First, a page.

Parsley, Anchovy and Walnut Pesto

Parsley, Anchovy and Walnut Pesto

Last night was Film Club night – we watched Frida. It’s very good – you should watch it!

Most Film Club nights end up with us nipping over to Moes (poor mans Nandos) for half a chicken and rice because we haven’t got any food left over from lunchtime.

I was better prepared this week and made this pesto which, when mixed with white beans and served on lettuce leaves, makes for a very nice snack. It probably would have gone very well with some chicken from Moes!

Pesto has undergone quite the transformation over the years. My first recollections of it were the Sacla jars which you would stir through some pasta when you were too lazy to cook anything proper. Since then everyone and his dog has been making their own jars of the stuff, including Jamie Oliver and Lloyd Grossman. I’ve always found them very vinegary or jar/tin tasting which I imagine is down to the preservatives they add.

I always understood pesto to be basil, garlic, pine nuts and parmesan blended with olive oil but it is seems that the current trend is to call any blend of herb, nut, oil and cheese a pesto. Strictly these variations aren’t pestos – but then again there’s lots of fizzy white wines passing themselves off as champagne these days!

I’ve made many different types in the last year, ones with coriander, parsley, different cheeses, different oils and a variety of nuts. This pesto from Hugh Fearnley Whittingstall’s ‘River Cottage Light and Easy’  is another variation on a theme – but its one of the best I’ve made.

Simply blend parsley leaves, garlic, a tin of anchovies (oil as well), walnuts, some rapeseed oil and a little lemon juice to taste and you’re done.

If you have a Nutribullet you can made this in less than a minute and it will be very smooth.

I’ve copied Hugh’s serving suggestion of stirring through some white beans and laying on some lettuce leaves.

I loved this. It has a real punch to it. Many pestos are quite bland but this is far from it. The anchovy really packs in flavour. Just don’t add more salt – anchovies are salty enough as it is.

There was quite a bit left over which I imagine we will use up with some feta and salad in our tortilla wraps for lunch today.

So far I’m really enjoying this book. Simply cooking. Great taste. That’s what we all need when we have little time to spare.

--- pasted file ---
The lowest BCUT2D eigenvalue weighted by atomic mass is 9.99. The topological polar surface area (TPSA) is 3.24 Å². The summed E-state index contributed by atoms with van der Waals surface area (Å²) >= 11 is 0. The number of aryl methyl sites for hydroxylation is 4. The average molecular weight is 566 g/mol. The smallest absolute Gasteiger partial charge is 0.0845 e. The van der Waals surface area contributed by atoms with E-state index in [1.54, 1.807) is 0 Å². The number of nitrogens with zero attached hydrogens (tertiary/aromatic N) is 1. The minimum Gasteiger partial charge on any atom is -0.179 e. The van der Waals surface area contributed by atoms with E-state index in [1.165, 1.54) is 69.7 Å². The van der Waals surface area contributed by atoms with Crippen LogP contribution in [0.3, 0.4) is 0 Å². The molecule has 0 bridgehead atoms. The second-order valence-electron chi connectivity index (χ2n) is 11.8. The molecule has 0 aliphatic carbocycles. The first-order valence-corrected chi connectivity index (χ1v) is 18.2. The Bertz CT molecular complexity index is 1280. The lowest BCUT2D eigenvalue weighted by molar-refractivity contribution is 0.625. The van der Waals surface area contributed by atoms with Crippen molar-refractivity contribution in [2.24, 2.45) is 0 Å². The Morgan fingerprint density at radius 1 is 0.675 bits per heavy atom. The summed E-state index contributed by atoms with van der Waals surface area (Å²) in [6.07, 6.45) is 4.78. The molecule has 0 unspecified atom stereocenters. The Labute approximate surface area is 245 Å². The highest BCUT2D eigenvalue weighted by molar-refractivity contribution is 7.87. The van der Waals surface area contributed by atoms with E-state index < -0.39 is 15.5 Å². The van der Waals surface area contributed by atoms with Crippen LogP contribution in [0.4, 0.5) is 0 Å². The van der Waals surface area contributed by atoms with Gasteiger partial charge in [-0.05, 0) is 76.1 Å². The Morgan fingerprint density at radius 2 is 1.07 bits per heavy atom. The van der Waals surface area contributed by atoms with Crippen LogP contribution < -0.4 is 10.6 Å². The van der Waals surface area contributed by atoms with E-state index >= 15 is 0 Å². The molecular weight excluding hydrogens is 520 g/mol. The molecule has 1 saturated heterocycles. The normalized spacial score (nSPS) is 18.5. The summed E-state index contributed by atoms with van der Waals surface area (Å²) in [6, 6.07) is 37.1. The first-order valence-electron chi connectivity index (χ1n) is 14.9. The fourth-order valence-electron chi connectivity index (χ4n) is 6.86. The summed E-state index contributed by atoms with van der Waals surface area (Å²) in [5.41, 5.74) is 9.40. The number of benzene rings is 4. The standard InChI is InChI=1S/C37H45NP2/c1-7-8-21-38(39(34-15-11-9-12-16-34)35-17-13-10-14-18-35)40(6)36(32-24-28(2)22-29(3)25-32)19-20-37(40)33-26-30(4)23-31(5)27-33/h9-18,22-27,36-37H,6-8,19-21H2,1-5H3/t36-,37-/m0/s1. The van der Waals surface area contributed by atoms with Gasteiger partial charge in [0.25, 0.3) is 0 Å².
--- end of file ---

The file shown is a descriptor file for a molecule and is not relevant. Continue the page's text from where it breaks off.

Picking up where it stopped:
Fresh Borlotti Bean Cassoulet

Image

Does anyone know where to get Fresh Borlotti Beans? I don’t so I couldn’t really make this as per the recipe. If I’m honest I only chose this recipe because I found a couple of tins of them whilst packing up our food as part of our house move and figured I could swap them out without much fuss.

This dish is also from Maria Ella’s ‘The Modern Vegetarian’ – and was pretty easy – and is really just one of those ‘throw it all in a pan’ affairs. The end result is ‘posh beans on toast’ (if you serve it with toast!).

This was nice and quick and took me less than 30 minutes to make – although the recipe suggests that the longer you leave this to infuse the more tasty it will become! We ate really late last Sunday (when I made this) so the flavours didn’t have a chance to infuse. That said the leftovers were definitely more tasty when we had them at work the following day.

To make this you simply fry celery, onion, carrot and garlic (all diced very small) into some olive oil. Once soft add bay leave, sage and oregano, the beans (I used two 400g tins), chopped fresh plum tomatoes (I had a lot of Heritage ones that were very very ripe so I favoured these) and cook.

Now ordinarily in the recipe you would add water to cover the beans and cook for 50 mins or so. But my beans were already cooked so I didn’t bother with this step. I just added enough water to keep the consistency of my beans similar to that of a tin of baked beans.

When it’s all ready you remove from the heat – add lemon zest and lemon juice and some basil and serve with some toasted bread.

As quick dishes go – this was very quick. But I did cheat. This would take far longer if you used fresh beans.

This is quite a nice go to dish if you’re short of time. And it is far better than a tin of baked beans!